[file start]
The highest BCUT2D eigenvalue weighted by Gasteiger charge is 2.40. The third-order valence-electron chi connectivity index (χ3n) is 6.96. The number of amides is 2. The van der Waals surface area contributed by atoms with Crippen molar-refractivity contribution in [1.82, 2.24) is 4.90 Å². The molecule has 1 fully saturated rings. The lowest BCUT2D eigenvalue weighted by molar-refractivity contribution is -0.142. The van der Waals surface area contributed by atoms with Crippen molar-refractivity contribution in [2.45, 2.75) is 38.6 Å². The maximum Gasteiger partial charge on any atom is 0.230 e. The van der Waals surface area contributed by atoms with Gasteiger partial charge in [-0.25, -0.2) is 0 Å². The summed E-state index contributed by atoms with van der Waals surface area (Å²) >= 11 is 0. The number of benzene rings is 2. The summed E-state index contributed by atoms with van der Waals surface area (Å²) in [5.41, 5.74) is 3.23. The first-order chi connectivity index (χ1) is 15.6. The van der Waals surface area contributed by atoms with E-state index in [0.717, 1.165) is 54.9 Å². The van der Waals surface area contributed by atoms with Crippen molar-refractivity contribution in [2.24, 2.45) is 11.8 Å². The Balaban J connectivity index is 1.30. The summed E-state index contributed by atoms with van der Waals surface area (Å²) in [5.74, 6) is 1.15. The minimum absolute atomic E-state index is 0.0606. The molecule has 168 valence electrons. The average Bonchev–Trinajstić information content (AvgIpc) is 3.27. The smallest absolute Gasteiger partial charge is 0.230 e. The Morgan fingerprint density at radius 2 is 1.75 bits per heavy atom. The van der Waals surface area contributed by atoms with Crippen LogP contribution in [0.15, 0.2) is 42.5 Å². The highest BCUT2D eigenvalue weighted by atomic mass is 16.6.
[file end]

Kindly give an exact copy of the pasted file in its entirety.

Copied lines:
The highest BCUT2D eigenvalue weighted by Gasteiger charge is 2.40. The third-order valence-electron chi connectivity index (χ3n) is 6.96. The number of amides is 2. The van der Waals surface area contributed by atoms with Crippen molar-refractivity contribution in [1.82, 2.24) is 4.90 Å². The molecule has 1 fully saturated rings. The lowest BCUT2D eigenvalue weighted by molar-refractivity contribution is -0.142. The van der Waals surface area contributed by atoms with Crippen molar-refractivity contribution in [2.45, 2.75) is 38.6 Å². The maximum Gasteiger partial charge on any atom is 0.230 e. The van der Waals surface area contributed by atoms with Gasteiger partial charge in [-0.25, -0.2) is 0 Å². The summed E-state index contributed by atoms with van der Waals surface area (Å²) >= 11 is 0. The number of benzene rings is 2. The summed E-state index contributed by atoms with van der Waals surface area (Å²) in [5.41, 5.74) is 3.23. The first-order chi connectivity index (χ1) is 15.6. The van der Waals surface area contributed by atoms with E-state index in [0.717, 1.165) is 54.9 Å². The van der Waals surface area contributed by atoms with Crippen molar-refractivity contribution in [2.24, 2.45) is 11.8 Å². The Balaban J connectivity index is 1.30. The summed E-state index contributed by atoms with van der Waals surface area (Å²) in [5.74, 6) is 1.15. The minimum absolute atomic E-state index is 0.0606. The molecule has 168 valence electrons. The average Bonchev–Trinajstić information content (AvgIpc) is 3.27. The smallest absolute Gasteiger partial charge is 0.230 e. The Morgan fingerprint density at radius 2 is 1.75 bits per heavy atom. The van der Waals surface area contributed by atoms with Crippen LogP contribution in [0.15, 0.2) is 42.5 Å². The highest BCUT2D eigenvalue weighted by atomic mass is 16.6.